New York state lawmakers have introduced a bill to repeal a 1970s-era criminal law that forbids loitering “for the purposes of prostitution.” The long-criticized law’s “vagueness has led to arbitrary and discriminatory enforcement,” targeting “marginalized women in the commercial sex industry, a group at high risk for trafficking and other exploitation and abuse,” the sponsors’ memo says.
Westchester Assemblywoman Amy Paulin and Manhattan Senator Brad Hoylman, both Democrats, have both sponsored the bill in their respective legislative houses.
The law, a violation that becomes a misdemeanor upon repeated offense, has disproportionately affected “cisgender and transgender women of color and women who have previously been arrested for prostitution offenses,” the memo says.
In 2016, the Legal Aid Society filed a federal class-action lawsuit, which is still pending, against the New York City Police Department over its enforcement of the statute. The majority of the named plaintiffs in the suit are transgender women of color. “These women are arrested simply for standing outside, speaking to one another, or walking from a subway or grocery store back to their house,” the memo says.
A separate memo of support from the Bronx Defenders, which provides legal services to indigent clients, says it has also represented women arrested under the law while going about similarly routine activities.
Worse still, charging documents may offer details of defendants’ outfits as implicit proof of a crime, the organization’s memo says. One client “was described as wearing a tank top and a skirt that stopped above the knee, while another was similarly described as wearing shorts in July.”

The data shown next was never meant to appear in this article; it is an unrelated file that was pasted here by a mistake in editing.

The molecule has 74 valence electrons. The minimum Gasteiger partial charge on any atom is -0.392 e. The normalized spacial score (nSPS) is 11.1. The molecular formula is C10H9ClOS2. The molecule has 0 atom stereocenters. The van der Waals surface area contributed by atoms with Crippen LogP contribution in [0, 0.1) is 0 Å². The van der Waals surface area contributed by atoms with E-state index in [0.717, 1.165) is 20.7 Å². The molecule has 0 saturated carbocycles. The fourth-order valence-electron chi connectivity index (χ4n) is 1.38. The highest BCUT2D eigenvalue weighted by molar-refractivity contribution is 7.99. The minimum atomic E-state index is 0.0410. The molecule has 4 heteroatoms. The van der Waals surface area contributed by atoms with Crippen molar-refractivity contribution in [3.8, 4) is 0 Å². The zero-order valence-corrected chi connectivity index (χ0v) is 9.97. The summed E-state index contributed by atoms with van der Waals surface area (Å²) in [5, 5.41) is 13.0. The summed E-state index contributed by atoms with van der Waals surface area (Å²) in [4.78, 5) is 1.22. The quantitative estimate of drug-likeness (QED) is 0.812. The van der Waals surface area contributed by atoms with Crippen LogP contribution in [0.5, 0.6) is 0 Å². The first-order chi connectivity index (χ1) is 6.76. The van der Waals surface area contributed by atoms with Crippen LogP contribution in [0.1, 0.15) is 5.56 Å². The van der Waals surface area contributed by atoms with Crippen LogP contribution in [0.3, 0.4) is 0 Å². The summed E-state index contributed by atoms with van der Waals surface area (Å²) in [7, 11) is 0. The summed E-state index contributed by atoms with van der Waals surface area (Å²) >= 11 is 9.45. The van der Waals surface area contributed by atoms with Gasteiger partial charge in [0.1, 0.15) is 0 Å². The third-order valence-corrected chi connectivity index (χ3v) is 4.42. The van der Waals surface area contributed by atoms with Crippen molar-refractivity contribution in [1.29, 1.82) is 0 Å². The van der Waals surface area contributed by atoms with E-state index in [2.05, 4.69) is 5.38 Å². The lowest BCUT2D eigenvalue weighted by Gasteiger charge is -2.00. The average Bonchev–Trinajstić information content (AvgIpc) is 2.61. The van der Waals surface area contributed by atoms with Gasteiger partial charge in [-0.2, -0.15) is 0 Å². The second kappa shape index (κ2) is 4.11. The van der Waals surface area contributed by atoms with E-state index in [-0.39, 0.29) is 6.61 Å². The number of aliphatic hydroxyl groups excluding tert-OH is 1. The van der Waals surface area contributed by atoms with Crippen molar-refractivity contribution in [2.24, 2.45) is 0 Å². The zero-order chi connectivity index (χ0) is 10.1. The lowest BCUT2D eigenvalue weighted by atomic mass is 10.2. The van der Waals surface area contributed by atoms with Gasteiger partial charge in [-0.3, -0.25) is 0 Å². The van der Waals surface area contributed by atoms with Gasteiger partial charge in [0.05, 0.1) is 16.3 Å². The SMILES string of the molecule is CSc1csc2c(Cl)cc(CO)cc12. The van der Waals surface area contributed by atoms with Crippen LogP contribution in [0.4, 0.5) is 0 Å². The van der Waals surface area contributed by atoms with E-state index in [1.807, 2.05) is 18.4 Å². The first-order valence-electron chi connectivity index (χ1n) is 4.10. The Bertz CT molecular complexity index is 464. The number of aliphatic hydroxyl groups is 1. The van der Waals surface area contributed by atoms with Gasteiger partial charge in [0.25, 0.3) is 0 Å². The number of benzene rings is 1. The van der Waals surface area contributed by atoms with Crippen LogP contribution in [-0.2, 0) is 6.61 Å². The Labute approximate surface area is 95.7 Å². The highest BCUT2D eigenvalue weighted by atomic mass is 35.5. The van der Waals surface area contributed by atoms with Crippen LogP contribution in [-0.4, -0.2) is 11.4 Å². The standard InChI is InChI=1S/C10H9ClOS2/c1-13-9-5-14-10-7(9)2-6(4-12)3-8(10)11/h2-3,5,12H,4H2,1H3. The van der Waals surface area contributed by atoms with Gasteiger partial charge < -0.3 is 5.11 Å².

An array of free legal service providers and advocacy groups like the New York Anti-Trafficking Network and the Women’s Prison Association support the prospective legislation.
The current law sows “distrust of law enforcement,” impeding “broader efforts to investigate and punish more serious criminal activity,” the sponsors’ memo says. “Exposure to repeated arrests, and resulting criminal records, make it difficult for women to leave the commercial sex industry and seek assistance when victimized.”
Human Rights Watch, which also supports the bill, issued a report in 2012 recommending repeal of the “overly broad” statute.
“It’s a new bill, so I’m hoping there’s a lot of support, but I never assume,” Assemblywoman Paulin said in an interview on Thursday. “I think it will ring true to a lot of people.”
A spokesperson for Gov. Andrew Cuomo did not respond to a question as to whether the governor takes a position on the bill.
District attorneys in the Capital Region have prosecuted people under the prostitution loitering law—section 240.37 of the state’s penal law—though not extensively, according to data provided to The Alt by the state Division of Criminal Justice Services.
Since 2013, there have been 17 arrests under the statute disposed in Rensselaer, Albany, and Schenectady counties. (DCJS compiles arrests and dispositions only by “top charge,” so the actual number conceivably could be higher.)
In more than half of those 17 cases, defendants were sentenced to stints in jail or “time served,” meaning they were credited for time spent in jail awaiting trial or disposition.
Across New York state, including the above-mentioned cases, there have been nearly 1,300 arrest dispositions since 2013.